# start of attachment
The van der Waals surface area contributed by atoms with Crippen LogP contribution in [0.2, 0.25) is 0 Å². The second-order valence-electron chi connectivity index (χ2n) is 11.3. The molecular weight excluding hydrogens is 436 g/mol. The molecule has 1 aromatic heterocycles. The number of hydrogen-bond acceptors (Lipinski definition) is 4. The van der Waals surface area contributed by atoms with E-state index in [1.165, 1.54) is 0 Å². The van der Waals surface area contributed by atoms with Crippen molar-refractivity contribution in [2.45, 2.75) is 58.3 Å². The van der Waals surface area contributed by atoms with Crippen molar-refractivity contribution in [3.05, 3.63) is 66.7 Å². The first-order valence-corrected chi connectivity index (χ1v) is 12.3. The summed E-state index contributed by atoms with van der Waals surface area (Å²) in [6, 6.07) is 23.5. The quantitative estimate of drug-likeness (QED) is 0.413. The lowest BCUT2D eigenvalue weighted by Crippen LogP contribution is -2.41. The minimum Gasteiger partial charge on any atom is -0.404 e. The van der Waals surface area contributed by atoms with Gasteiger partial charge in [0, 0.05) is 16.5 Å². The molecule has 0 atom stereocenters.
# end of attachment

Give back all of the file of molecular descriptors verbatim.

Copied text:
The van der Waals surface area contributed by atoms with Crippen LogP contribution in [0.2, 0.25) is 0 Å². The second-order valence-electron chi connectivity index (χ2n) is 11.3. The molecular weight excluding hydrogens is 436 g/mol. The molecule has 1 aromatic heterocycles. The number of hydrogen-bond acceptors (Lipinski definition) is 4. The van der Waals surface area contributed by atoms with E-state index in [1.165, 1.54) is 0 Å². The van der Waals surface area contributed by atoms with Crippen molar-refractivity contribution in [2.45, 2.75) is 58.3 Å². The van der Waals surface area contributed by atoms with Crippen molar-refractivity contribution in [3.05, 3.63) is 66.7 Å². The first-order valence-corrected chi connectivity index (χ1v) is 12.3. The summed E-state index contributed by atoms with van der Waals surface area (Å²) in [6, 6.07) is 23.5. The quantitative estimate of drug-likeness (QED) is 0.413. The lowest BCUT2D eigenvalue weighted by Crippen LogP contribution is -2.41. The minimum Gasteiger partial charge on any atom is -0.404 e. The van der Waals surface area contributed by atoms with Gasteiger partial charge in [0, 0.05) is 16.5 Å². The molecule has 0 atom stereocenters.